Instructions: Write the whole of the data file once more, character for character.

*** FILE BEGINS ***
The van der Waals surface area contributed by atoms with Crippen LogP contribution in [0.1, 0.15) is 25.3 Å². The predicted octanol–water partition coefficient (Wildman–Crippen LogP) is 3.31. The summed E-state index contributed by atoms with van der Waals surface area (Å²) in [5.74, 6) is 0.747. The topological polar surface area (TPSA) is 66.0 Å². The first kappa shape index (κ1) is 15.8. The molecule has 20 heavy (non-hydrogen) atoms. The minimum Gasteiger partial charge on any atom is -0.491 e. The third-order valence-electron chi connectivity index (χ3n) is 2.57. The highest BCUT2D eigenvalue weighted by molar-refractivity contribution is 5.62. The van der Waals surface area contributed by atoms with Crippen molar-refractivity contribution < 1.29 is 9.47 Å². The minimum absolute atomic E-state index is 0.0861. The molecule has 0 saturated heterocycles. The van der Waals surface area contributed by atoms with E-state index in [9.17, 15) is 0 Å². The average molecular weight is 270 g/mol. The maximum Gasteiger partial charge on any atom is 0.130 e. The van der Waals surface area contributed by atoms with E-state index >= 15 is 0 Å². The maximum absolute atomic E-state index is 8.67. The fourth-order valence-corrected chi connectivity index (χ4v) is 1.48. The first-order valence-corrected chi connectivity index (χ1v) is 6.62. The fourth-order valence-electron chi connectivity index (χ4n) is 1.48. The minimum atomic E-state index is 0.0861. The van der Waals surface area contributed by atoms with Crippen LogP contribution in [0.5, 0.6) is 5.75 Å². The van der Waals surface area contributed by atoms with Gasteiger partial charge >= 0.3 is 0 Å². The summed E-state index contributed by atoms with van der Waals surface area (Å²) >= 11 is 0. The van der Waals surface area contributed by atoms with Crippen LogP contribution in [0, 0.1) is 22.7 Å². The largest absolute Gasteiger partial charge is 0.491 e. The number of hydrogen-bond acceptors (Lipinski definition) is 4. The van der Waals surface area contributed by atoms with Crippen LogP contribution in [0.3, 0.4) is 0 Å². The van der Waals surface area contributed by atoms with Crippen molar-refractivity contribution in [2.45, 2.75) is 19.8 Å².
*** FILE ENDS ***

The van der Waals surface area contributed by atoms with Crippen LogP contribution in [0.1, 0.15) is 25.3 Å². The predicted octanol–water partition coefficient (Wildman–Crippen LogP) is 3.31. The summed E-state index contributed by atoms with van der Waals surface area (Å²) in [5.74, 6) is 0.747. The topological polar surface area (TPSA) is 66.0 Å². The first kappa shape index (κ1) is 15.8. The molecule has 20 heavy (non-hydrogen) atoms. The minimum Gasteiger partial charge on any atom is -0.491 e. The third-order valence-electron chi connectivity index (χ3n) is 2.57. The highest BCUT2D eigenvalue weighted by molar-refractivity contribution is 5.62. The van der Waals surface area contributed by atoms with Crippen molar-refractivity contribution < 1.29 is 9.47 Å². The minimum absolute atomic E-state index is 0.0861. The molecule has 0 saturated heterocycles. The van der Waals surface area contributed by atoms with E-state index in [9.17, 15) is 0 Å². The average molecular weight is 270 g/mol. The maximum Gasteiger partial charge on any atom is 0.130 e. The van der Waals surface area contributed by atoms with E-state index >= 15 is 0 Å². The maximum absolute atomic E-state index is 8.67. The fourth-order valence-corrected chi connectivity index (χ4v) is 1.48. The first-order valence-corrected chi connectivity index (χ1v) is 6.62. The fourth-order valence-electron chi connectivity index (χ4n) is 1.48. The minimum atomic E-state index is 0.0861. The van der Waals surface area contributed by atoms with Crippen LogP contribution in [0.5, 0.6) is 5.75 Å². The van der Waals surface area contributed by atoms with Gasteiger partial charge >= 0.3 is 0 Å². The summed E-state index contributed by atoms with van der Waals surface area (Å²) >= 11 is 0. The van der Waals surface area contributed by atoms with Crippen LogP contribution in [0, 0.1) is 22.7 Å². The largest absolute Gasteiger partial charge is 0.491 e. The number of hydrogen-bond acceptors (Lipinski definition) is 4. The van der Waals surface area contributed by atoms with Crippen LogP contribution in [0.3, 0.4) is 0 Å². The van der Waals surface area contributed by atoms with Crippen molar-refractivity contribution in [2.45, 2.75) is 19.8 Å².